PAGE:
U.S. Contribution To U.N. Critical To Advancing U.S. Interests, Solving Global Problems
The Hill: Why defunding the U.N. is a bad idea
Martin Edwards, associate professor at the School of Diplomacy and International Relations at Seton Hall University
“…President-elect Trump would be well advised not to heed the critics seeking to slash U.S. involvement in the U.N. … President-elect Trump understands that the U.N. is a forum for advancing U.S. interests. … For a new administration seeking to reshape American foreign policy, working with other countries at the U.N. is an efficient way to get things done. At a time in which the U.N. is taking on a crucial role in aiding a record number of refugees, keeping peace across the globe with a record number of peacekeeping troops, and staving off global pandemics, U.S. engagement with the U.N. is more important than ever. … While the new Congress may still need instruction in the value of the United Nations, the American people do not. A recent survey by the Better World Campaign found that 88 percent of voters say it is important that the United States maintain an active role within the United Nations, and that majorities of Republicans, Democrats, and Independents support the U.S. paying its dues to the U.N. on time and in full. … The American public understands that the U.N. is a force multiplier for U.S. interests and values, and that a U.N. without the U.S. would be one less capable of solving global problems. Hopefully, Congress learns this lesson soon” (1/8).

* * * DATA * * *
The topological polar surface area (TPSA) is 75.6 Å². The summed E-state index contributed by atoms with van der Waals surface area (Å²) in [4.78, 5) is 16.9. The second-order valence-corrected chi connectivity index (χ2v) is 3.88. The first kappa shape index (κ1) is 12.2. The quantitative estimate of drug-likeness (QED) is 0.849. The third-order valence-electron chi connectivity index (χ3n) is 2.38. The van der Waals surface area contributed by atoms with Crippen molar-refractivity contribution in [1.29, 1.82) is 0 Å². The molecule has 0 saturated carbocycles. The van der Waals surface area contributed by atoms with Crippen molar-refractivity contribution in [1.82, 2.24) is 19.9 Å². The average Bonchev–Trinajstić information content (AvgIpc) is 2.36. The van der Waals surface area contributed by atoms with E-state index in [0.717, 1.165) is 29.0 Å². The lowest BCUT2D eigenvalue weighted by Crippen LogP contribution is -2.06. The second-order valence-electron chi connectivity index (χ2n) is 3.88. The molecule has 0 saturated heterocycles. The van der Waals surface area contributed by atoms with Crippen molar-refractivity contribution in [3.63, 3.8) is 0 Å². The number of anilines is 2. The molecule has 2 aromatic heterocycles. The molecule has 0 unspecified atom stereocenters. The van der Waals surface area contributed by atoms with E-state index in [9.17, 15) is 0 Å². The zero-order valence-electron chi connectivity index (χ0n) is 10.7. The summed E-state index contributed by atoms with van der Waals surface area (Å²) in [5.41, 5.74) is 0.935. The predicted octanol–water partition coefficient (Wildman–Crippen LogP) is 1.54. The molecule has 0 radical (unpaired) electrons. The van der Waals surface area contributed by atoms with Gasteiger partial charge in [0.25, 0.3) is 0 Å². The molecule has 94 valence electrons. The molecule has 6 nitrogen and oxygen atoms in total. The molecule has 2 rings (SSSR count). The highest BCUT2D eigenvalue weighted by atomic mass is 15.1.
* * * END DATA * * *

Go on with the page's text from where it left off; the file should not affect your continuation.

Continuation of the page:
The KFF Daily Global Health Policy Report summarized news and information on global health policy from hundreds of sources, from May 2009 through December 2020. All summaries are archived and available via search.